FreeWord – Extreme Weather Events and Climate Change

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Hello again folks! It’s FreeWord time. Strap on because it might get turbulent!

As the global temperature continues to rise, many changes on the Earth’s climate has started to trigger. Heatwaves, floods, and droughts are the primary ways that most people encounter these changes. Not only has the frequency of extreme weather events increased, but the intensity as well. Extreme weather includes unexpected, unusual, unpredictable, severe, or unseasonal weather. Typically, these events are considered “extreme” if they are unlike 90% or 95% of similar weather events that have happened before in that same geological area that produce unusually high or low levels of rain or snow, temperature, wind, or other effects.

Over the last decades, much of the world has seen increases in prolonged periods of excessively high temperatures, heavy downpours, severe floods, and droughts. Due to these events, Extreme Event Attribution (EEA) has been born, which is a new field in climate sciences: at the intersection between statistics, atmospheric dynamics, and human sciences. One of its goals is to describe whether and how the probability of an event, like a heatwave occurs, and its ratio to climate change. Studies indicate an increasing threat from extreme weather in the future.

How Global Warming affects Weather Parameters

In the context of global warming, rising temperatures don’t automatically cause extreme weather, but they increase the odds of extreme events occurring. Researchers are using computer simulations to predict these weather conditions with and without global warming and other contributing factors. By comparing the different scenarios, they can identify how global warming has affected the observed extreme events. Research has concluded that rising temperatures have several effects on the factors involved. Some examples of these factors:

Evapotranspiration Increases in total evaporation of water from the soil, plants, and water bodies. This can lead to a direct effect on the frequency and intensity of droughts.

Humidity The increase in water vapor has led to a more humid atmosphere; the atmosphere contains 4% more water than 40 years ago. This increases the risk of extreme rainfall and snowstorm events.

Sea-surface temperature (SST) – Associated with changes in the atmospheric circulation and precipitation. It has been found to strengthen hurricanes and cause droughts, particularly in the tropics.

The Frequency of Events

Statistics over the past 20 years from 260 weather events have been heavily dominated by studies of extreme heat (31%), rainfall or flooding (20%), and drought (18%). Together, these three groups make up more than two-thirds of all published studies (68%). The full list is available on the DATA Carbon Brief Attribution Database. As the chart below demonstrates, combining the numbers of these events has increased rapidly over time, from eight in 2012 to 59 in 2018. Note that studies follow a year or so after the event itself.

Note: the total number of events dipped in 2017 because the Bulletin of the American Meteorological Society’s special report for that year was published in early 2018 rather than late 2017.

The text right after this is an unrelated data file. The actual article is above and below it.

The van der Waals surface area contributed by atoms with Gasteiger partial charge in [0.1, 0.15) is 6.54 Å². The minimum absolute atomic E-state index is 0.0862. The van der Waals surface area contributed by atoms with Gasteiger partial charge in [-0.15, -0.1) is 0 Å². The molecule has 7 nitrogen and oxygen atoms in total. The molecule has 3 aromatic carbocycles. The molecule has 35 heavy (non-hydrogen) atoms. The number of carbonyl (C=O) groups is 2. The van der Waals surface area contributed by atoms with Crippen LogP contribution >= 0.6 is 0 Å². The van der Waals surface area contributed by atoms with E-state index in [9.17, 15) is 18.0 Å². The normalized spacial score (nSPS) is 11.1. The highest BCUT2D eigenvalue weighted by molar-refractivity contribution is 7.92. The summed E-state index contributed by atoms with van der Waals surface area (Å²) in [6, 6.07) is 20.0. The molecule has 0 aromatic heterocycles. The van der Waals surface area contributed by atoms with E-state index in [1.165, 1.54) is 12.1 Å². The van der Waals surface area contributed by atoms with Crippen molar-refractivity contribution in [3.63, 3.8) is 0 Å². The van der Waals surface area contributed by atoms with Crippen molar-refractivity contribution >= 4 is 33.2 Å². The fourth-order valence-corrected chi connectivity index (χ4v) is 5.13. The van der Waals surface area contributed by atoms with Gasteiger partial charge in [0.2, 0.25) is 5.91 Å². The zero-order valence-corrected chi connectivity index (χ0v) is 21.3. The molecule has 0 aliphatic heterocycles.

Human Influence

In recent years some extreme weather events have been attributed to human-induced global warming, with studies indicating an increasing threat from extreme weather in the future. The results of the attribution studies that have been published so far, scientists found that human-caused climate change has altered the likelihood or severity of an extreme weather event in 78% of cases studied (68% made more severe or likely and 10% made less so). Human Influence On Extreme Weather Types illustrated in the chart below.

The Future

As the climate continues to heat up in response to further greenhouse gas emissions, high-temperature extremes will worsen, and cold extremes will become less severe. The rate of change in temperature extremes highly depends on future emission levels: higher emissions will cause progressively more frequent extreme high temperatures. For our planet, a warmer future will likely mean that extreme precipitation is more intense and more frequent.

At the 2015 Paris climate conference, the countries of the world pledged to the Paris Agreement to limit the global temperature rise to 2C, a step that will require a radical reduction in the use of fossil fuels that are the primary cause of global warming. Missing those targets could result in fatal results since if global temperatures rise by up to 3 degrees Celsius above their preindustrial levels, the risk of extreme events could rise to fivefold in certain parts of the world. In addition, it would lead to significant sea-level rise and the loss of plant and animal species. Overall, up to 60 percent of locations across North America, Europe, East Asia, and parts of southern South America are estimated to see at least a threefold increase in various extreme events. 

Conclusion

Although it isn’t possible to declare that global warming is directly causing a particularly extreme event, it is totally misleading to state that global warming has no effect on extreme weather events. Rising air and sea temperatures have numerous effects on the atmosphere, and this increases the odds of more extreme weather events. Now is the time to step up efforts to protect our planet and stop global warming. 2020 should be the year of the fight against deforestation, biodiversity loss, and the use of fossil fuels.


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1 Response

  1. January 31, 2020

    […] FreeWord – Extreme Weather Events and Climate Change […]

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